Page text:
Sri Lankan connection with the Royal Wedding of April 29, 2011

Sri Lanka , the tiny island nation at the tip of the Indian sub-continent , popularly known as the “Pearl of the East” and famous for its pearls and colored gemstones since time immemorial, is once again in the news of the international gem and jewelry trade, after the November 2010, announcement of the engagement of Prince William, the second-in-line of succession to the British throne, to Kate Middleton. Soon after the long awaited announcement, the happy couple appeared for the first time, arm-in-arm in front of a barrage of camera flashes, and Kate Middleton was seen wearing an engagement ring given to her by the Prince. The white gold cluster ring, with an 18-carat Sri Lankan cornflower blue sapphire , as its centerpiece and surrounded by 16 brilliant-cut diamonds, looked very familiar. It was none other than the engagement ring used by Prince Charles, the Prince of Wales to propose to Lady Diana Spencer in February 1981. After Princess Diana’s death, the ring reportedly came into the possession of Prince Harry, while Prince William inherited Diana’s Cartier watch. Prince Harry apparently then decided that the celebrated ring of sentimental value to both of them , should appropriately adorn the finger of the future Queen of England, and gave the ring to Prince William to be given to his fiancée.

“Obviously, she is not going to be around to share in any of the fun and excitement of it all, so this is my way of keeping her sort of close to it all,” William said of his late mother, and the decision to use the same engagement ring, in a joint interview with Middleton .


Princess Diana wearing the sapphire and diamond engagement ring

Princess Diana with her children Prince William and Prince Harry

Minutes after the engagement ring was unveiled, jewelry stores around the world started getting calls requesting for replicas of the ring. There was a surge in business worldwide for Diana type engagement rings, incorporating blue sapphires and diamonds, a repetition of the boom witnessed in 1981, soon after the engagement of Prince Charles to Lady Diana Spencer. The demand for Sri Lankan blue sapphires also surged with the announcement, and the National Gem & Jewelry Authority of Sri Lanka reported receiving large numbers of inquiries for the supply of blue sapphires from dealers across the global markets. The United Kingdom, that was among the top fifteen buyers of Sri Lankan gems, was expected to procure more of the fine quality sapphires from Sri Lanka, to cater to the unprecedented demand created after the announcement of the royal engagement.


Blue sapphire and diamond engagement ring

Sri Lankan blue sapphires are internationally renowned from time immemorial for their natural color and luster , with excellent qualities, such as good clarity, transparency and color saturation. Sri Lankan blue sapphires are among the finest blue sapphires in the world, with the Rakwana blue sapphires internationally renowned as the look-alike of the elusive Kashmir blue sapphires, considered as the highest quality blue sapphires in the world, used as a standard for comparing other blue sapphires.

Queen Elizabeth II flanked by Mr. Nowfel S. Jabir and Mr. D.A.S. Wijeratne inspecting some Sri Lankan gems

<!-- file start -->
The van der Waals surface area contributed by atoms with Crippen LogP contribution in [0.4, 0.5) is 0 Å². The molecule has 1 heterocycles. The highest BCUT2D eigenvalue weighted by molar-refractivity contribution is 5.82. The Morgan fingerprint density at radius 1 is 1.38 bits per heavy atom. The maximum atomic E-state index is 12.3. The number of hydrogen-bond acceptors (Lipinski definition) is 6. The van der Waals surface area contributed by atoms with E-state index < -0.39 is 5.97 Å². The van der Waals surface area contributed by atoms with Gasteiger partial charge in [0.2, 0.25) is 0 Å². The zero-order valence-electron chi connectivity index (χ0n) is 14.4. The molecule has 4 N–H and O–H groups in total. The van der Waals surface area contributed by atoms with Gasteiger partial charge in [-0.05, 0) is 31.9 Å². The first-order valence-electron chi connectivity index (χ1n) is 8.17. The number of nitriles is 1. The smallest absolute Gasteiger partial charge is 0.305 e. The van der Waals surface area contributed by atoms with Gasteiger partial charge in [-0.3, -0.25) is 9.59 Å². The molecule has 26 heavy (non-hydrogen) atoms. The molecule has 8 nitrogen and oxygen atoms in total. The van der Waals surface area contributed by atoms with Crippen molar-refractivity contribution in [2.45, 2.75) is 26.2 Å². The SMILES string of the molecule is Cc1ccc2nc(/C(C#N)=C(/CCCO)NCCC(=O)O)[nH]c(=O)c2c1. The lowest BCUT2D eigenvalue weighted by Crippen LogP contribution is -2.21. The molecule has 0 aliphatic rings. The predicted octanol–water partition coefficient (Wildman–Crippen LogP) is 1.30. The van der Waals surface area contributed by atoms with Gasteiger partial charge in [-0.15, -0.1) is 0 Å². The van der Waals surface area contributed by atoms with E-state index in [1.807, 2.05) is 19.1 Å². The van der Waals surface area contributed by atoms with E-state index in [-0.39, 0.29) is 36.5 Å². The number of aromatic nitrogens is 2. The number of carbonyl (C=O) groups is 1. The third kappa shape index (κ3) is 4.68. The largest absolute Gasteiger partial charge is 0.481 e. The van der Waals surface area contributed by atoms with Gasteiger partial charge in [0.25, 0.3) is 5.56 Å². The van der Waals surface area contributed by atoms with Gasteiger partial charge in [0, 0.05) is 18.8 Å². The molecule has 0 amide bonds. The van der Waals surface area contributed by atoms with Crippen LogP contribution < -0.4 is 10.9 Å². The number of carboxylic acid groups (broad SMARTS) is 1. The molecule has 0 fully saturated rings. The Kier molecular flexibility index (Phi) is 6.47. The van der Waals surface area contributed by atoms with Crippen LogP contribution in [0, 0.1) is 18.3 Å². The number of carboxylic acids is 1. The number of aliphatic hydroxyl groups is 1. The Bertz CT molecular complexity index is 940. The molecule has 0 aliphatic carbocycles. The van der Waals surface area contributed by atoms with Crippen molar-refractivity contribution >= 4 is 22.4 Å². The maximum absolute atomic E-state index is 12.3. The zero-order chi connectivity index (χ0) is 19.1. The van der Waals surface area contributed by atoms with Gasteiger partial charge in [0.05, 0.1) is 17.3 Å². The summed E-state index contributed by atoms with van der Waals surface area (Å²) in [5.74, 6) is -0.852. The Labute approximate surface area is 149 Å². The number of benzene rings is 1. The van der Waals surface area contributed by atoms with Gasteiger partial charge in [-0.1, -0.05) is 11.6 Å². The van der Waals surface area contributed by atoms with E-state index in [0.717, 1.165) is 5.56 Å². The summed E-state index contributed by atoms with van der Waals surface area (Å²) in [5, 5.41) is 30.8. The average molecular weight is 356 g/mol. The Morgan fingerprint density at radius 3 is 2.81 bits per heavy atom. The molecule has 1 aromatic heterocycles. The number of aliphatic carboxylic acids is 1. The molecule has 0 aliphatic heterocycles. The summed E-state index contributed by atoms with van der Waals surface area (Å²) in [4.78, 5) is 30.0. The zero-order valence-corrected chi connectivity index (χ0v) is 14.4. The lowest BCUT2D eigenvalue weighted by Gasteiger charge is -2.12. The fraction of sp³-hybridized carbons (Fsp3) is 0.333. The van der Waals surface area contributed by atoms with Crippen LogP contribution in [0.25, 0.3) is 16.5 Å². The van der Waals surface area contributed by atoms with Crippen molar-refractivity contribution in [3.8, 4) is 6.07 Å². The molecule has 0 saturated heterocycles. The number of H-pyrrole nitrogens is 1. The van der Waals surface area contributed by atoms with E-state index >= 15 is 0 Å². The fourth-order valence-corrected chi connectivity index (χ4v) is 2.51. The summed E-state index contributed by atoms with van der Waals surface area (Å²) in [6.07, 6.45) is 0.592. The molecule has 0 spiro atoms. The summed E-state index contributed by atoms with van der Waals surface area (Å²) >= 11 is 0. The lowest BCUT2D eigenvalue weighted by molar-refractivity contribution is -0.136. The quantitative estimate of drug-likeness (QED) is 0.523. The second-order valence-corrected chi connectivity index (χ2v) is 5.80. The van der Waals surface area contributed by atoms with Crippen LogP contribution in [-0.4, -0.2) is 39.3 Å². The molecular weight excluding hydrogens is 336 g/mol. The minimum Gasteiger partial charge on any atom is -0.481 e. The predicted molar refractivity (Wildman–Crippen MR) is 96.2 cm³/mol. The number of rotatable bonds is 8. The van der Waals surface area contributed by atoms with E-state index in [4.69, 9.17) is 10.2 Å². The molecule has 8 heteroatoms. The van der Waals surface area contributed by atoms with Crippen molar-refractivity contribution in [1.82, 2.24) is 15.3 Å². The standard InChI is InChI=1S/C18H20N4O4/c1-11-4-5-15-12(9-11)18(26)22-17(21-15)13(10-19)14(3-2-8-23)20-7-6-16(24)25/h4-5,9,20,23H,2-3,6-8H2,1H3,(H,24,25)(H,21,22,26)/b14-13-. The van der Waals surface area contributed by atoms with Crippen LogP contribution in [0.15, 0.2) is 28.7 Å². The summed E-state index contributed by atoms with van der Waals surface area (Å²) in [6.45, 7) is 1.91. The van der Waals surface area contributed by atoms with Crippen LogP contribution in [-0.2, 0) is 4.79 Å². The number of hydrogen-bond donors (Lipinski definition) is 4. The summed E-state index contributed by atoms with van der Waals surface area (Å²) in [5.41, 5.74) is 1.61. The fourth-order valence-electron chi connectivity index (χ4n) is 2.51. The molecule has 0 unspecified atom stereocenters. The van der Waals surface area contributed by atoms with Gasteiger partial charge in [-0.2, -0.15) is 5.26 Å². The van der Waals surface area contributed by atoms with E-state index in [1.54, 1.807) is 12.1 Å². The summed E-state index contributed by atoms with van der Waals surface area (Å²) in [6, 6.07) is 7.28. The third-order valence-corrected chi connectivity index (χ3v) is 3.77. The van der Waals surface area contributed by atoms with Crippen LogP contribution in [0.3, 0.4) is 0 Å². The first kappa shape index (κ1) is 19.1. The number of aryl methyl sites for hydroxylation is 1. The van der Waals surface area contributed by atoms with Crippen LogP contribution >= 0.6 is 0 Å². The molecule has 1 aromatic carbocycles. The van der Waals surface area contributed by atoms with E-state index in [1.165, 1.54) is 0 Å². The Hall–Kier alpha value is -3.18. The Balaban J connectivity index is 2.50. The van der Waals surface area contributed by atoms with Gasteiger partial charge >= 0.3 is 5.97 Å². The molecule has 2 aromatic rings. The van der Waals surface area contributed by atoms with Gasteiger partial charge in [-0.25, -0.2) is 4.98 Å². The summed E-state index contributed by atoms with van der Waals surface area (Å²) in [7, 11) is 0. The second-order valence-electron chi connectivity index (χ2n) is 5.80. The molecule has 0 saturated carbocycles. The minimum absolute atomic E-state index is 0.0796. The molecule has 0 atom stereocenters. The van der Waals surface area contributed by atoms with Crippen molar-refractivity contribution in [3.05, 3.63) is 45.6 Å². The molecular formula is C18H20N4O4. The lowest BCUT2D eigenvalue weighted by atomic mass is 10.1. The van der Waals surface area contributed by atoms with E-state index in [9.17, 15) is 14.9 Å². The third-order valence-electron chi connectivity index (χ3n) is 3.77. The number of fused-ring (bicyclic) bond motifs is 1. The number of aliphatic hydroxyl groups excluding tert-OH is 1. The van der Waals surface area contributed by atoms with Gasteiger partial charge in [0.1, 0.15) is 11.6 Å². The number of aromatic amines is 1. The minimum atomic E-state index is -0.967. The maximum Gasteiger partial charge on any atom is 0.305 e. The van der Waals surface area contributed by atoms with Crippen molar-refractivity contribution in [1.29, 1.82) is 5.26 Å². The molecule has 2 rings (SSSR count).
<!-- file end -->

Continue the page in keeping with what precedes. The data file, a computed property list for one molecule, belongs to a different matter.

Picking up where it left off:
Queen Elizabeth II flanked by Mr. Nowfel S. Jabir and Mr. D.A.S. Wijeratne inspecting some Sri Lankan gems

Historically Sri Lankan colored stones and pearls had been actively sought out by the agents of Royalty to be incorporated in jewelry since very ancient times, such as during the ancient Egyptian, Phoenician, Greek, Roman and Byzantine Empires. The arrival of Phoenician, Greek , Roman and later Arab ships on the shores of Sri Lanka, in search of these marvels of nature, are well authenticated. According to Sir Emerson Tennent, King Solomon in Biblical times is believed to have wooed the Queen of Sheba with precious stones sourced in Sri Lanka. He is believed to have sent his sailors and emissaries to procure these precious stones from the City of Gems (Ratnapura) in Sri Lanka, situated in the Kalu Ganga basin, containing large alluvial deposits of corundum, washed down the hills of the Adam’s Peak wilderness over millions of years; one of the most ancient sources of sapphires and rubies in the world.

One of the oldest blue sapphires in the world, the Saint Edward’s Sapphire, which was first set on the coronation ring of Edward the Confessor, when he ascended the throne of England in 1042, is now incorporated on the Imperial State Crown of the United Kingdom , mounted on the Maltese cross right on top of the crown. This sapphire which is presently 969 years old is believed to have originated in the alluvial deposits of the Kaluganga basin in Sri Lanka. Some of the famous blue sapphires that originated in Sri Lanka are, the Star of India (563.35 carats), Blue Giant of the Orient (486.52 carats), Queen Marie of Rumania Sapphire (478.68 carats), Logan Sapphire (423 carats), Blue Belle of Asia (400 carats), Star of Artaban (316 carats), Empress Maria’s Sapphire (260.37 carats), Star of Lanka (193.39 carats), J.P.Morgan Sapphire (188 carats), Star of Bombay (182 carats), Midnight Star Sapphire (116.75 carats), Star of Ceylon (101.01 carats)and the Bismarck Sapphire. The Blue Sapphire has been designated as the national gemstone of Sri Lanka, and the choice of an engagement ring incorporating as its centerpiece a Sri Lankan blue sapphire, is considered as a rare honor bestowed on all Sri Lankans inhabiting this beautiful island, a former British Colony in Asia.

The happy couple after the announcement. Kate Middleton is displaying her engagement ring

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